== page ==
11. My favorite painter, Cézanne. This one sits on my office-desk to my right to remind me of the mind of an artist, along with Cy Twombly | Making Past Present. ↩︎
  12. I read this grief-stricken; reminded me of my mother and what I miss & love about her. This novel tossed me into a Dickensian tale of finding one’s self. ↩︎
  13. When in Athens on our honeymoon, my wife and I, made a trek to his tomb overlooking the Acropolis, where Socrates was left to die. Wept tears reading this on the flight back home. I’d pair this with The Death of Socrates by Jacques-Louis David to give you the look-and-feel, and seeing the real tomb is quite an effect. ↩︎
  14. No better way to learn technique of painting that the mountain Cézanne painted 75 times ↩︎
  15. A duet, if paired with W. B. Yeats’ poem with the same title. ↩︎
  16. Grand, gestural and alive; saw this at the Prado Museum, Picasso painted this 58 times in his estate La Californie. ↩︎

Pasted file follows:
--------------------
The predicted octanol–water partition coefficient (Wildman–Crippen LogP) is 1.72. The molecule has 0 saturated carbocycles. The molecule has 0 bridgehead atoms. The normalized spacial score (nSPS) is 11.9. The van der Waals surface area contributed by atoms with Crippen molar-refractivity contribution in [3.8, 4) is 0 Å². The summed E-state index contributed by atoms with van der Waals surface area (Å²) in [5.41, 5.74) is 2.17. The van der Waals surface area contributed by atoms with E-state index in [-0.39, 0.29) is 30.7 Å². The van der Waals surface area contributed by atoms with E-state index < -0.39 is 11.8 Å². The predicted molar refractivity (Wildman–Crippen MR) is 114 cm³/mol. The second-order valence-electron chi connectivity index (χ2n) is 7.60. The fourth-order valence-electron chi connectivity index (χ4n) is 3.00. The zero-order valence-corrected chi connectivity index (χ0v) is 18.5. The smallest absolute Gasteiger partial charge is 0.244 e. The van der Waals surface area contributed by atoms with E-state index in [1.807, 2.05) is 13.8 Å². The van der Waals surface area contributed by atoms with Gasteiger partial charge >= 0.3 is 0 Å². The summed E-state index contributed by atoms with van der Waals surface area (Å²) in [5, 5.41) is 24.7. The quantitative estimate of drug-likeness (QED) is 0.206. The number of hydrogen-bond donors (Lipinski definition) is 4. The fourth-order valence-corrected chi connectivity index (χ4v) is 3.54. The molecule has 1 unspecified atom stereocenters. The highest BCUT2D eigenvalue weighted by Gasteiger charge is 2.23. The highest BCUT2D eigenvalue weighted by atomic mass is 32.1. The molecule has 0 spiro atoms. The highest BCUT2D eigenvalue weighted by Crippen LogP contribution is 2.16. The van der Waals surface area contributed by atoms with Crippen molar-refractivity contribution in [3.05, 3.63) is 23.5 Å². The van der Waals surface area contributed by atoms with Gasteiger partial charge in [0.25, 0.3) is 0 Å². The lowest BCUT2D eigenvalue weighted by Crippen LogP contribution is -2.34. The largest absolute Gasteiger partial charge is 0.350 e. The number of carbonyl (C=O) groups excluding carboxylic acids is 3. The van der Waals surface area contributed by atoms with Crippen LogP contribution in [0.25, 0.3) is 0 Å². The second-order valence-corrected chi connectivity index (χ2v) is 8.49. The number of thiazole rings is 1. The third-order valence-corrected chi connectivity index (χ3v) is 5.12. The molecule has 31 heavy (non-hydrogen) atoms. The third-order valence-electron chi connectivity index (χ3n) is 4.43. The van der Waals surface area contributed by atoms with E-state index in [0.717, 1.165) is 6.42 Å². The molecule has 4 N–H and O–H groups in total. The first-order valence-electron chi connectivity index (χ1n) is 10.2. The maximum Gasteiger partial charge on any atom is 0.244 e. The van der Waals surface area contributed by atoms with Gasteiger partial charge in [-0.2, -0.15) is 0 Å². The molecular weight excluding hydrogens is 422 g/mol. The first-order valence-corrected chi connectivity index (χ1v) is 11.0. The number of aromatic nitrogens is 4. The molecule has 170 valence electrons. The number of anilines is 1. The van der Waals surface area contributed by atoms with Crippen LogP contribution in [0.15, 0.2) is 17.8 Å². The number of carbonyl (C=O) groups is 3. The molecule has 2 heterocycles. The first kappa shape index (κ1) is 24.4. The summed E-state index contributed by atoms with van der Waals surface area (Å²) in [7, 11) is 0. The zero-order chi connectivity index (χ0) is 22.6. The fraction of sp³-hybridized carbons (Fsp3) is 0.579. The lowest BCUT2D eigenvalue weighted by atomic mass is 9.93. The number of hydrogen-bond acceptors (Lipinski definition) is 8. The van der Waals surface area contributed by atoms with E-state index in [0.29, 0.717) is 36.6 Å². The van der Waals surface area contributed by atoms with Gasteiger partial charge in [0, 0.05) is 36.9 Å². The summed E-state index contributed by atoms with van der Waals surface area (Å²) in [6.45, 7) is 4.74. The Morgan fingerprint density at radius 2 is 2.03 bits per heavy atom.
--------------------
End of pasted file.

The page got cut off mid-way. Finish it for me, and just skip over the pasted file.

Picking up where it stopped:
17. Picasso’s homage to his mentor Cézanne’s Les Grandes Baigneuses painted three years prior ↩︎
  18. First saw his works at the Van Gogh Museum, a decade ago, in Amsterdam; and have been mesmerized since. The obvious ones, The Starry Night, Café Terrace at Night, especially the series with peasants, The Potato Eaters, and of course his self-portraits. This book captures it all. ↩︎
  19. My favorite composer, Mahler. Stumbled upon this masterpiece through Todd Field’s Tár, a movie that dissected this score in every possible way. Never left me, until I found the perfectly obscure conductor whose work has resonated since. ↩︎
  20. My favorite filmmaker, Kurosawa. The meaning of life captured in less than 3 hours; this along with Ray’s work in The Apu Trilogy and Bergman’s The Seventh Seal are all one needs to watch about life on this planet ↩︎
  21. Watched this movie, right before my bachelor party trip to Madrid & Pamplona, and later found threads from this movie find themselves in Paul Thomas Anderson’s Phantom Thread, its spiritual sequel. Highly recommended for those wedding blues. ↩︎
  22. I’ve taken great pains to find the best possible translation given more than half the works here are besides English; Greek, Latin, French, Italian, and Spanish. More than half the gift of these recommendations are the editions themselves. “The art is long, life is short; opportunity fleeting, experiment treacherous, judgment difficult.” ↩︎

Create a website or blog at WordPress.com